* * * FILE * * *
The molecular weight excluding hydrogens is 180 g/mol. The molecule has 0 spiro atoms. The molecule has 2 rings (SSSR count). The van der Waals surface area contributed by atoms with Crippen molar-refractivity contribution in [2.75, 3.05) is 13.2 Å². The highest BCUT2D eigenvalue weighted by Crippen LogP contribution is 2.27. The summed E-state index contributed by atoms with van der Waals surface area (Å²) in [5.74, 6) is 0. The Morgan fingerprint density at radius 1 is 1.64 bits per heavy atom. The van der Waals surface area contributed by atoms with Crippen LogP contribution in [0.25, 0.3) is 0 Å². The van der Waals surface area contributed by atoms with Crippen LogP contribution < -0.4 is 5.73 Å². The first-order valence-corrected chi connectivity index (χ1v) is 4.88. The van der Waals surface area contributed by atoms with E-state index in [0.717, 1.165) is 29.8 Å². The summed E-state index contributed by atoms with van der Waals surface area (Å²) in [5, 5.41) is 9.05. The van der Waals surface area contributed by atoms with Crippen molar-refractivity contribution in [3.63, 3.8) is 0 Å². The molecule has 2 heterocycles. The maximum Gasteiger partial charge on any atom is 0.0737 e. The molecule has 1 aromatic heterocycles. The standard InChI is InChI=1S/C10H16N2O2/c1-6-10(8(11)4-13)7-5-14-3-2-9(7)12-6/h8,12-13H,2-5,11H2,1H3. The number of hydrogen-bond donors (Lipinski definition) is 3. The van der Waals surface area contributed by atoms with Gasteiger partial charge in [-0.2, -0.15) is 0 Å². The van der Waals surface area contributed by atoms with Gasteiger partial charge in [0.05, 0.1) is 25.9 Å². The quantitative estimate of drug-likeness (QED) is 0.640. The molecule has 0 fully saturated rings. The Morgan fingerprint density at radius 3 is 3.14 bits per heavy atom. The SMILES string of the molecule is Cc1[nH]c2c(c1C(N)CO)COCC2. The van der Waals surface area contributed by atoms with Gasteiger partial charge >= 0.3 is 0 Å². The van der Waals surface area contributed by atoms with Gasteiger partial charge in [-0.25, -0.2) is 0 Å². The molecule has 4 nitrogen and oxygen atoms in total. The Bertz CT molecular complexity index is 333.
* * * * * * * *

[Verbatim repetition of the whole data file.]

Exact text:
The molecular weight excluding hydrogens is 180 g/mol. The molecule has 0 spiro atoms. The molecule has 2 rings (SSSR count). The van der Waals surface area contributed by atoms with Crippen molar-refractivity contribution in [2.75, 3.05) is 13.2 Å². The highest BCUT2D eigenvalue weighted by Crippen LogP contribution is 2.27. The summed E-state index contributed by atoms with van der Waals surface area (Å²) in [5.74, 6) is 0. The Morgan fingerprint density at radius 1 is 1.64 bits per heavy atom. The van der Waals surface area contributed by atoms with Crippen LogP contribution in [0.25, 0.3) is 0 Å². The van der Waals surface area contributed by atoms with Crippen LogP contribution < -0.4 is 5.73 Å². The first-order valence-corrected chi connectivity index (χ1v) is 4.88. The van der Waals surface area contributed by atoms with E-state index in [0.717, 1.165) is 29.8 Å². The summed E-state index contributed by atoms with van der Waals surface area (Å²) in [5, 5.41) is 9.05. The van der Waals surface area contributed by atoms with Crippen molar-refractivity contribution in [3.63, 3.8) is 0 Å². The molecule has 2 heterocycles. The maximum Gasteiger partial charge on any atom is 0.0737 e. The molecule has 1 aromatic heterocycles. The standard InChI is InChI=1S/C10H16N2O2/c1-6-10(8(11)4-13)7-5-14-3-2-9(7)12-6/h8,12-13H,2-5,11H2,1H3. The number of hydrogen-bond donors (Lipinski definition) is 3. The van der Waals surface area contributed by atoms with Gasteiger partial charge in [-0.2, -0.15) is 0 Å². The van der Waals surface area contributed by atoms with Gasteiger partial charge in [0.05, 0.1) is 25.9 Å². The quantitative estimate of drug-likeness (QED) is 0.640. The molecule has 0 fully saturated rings. The Morgan fingerprint density at radius 3 is 3.14 bits per heavy atom. The SMILES string of the molecule is Cc1[nH]c2c(c1C(N)CO)COCC2. The van der Waals surface area contributed by atoms with Gasteiger partial charge >= 0.3 is 0 Å². The van der Waals surface area contributed by atoms with Gasteiger partial charge in [-0.25, -0.2) is 0 Å². The molecule has 4 nitrogen and oxygen atoms in total. The Bertz CT molecular complexity index is 333.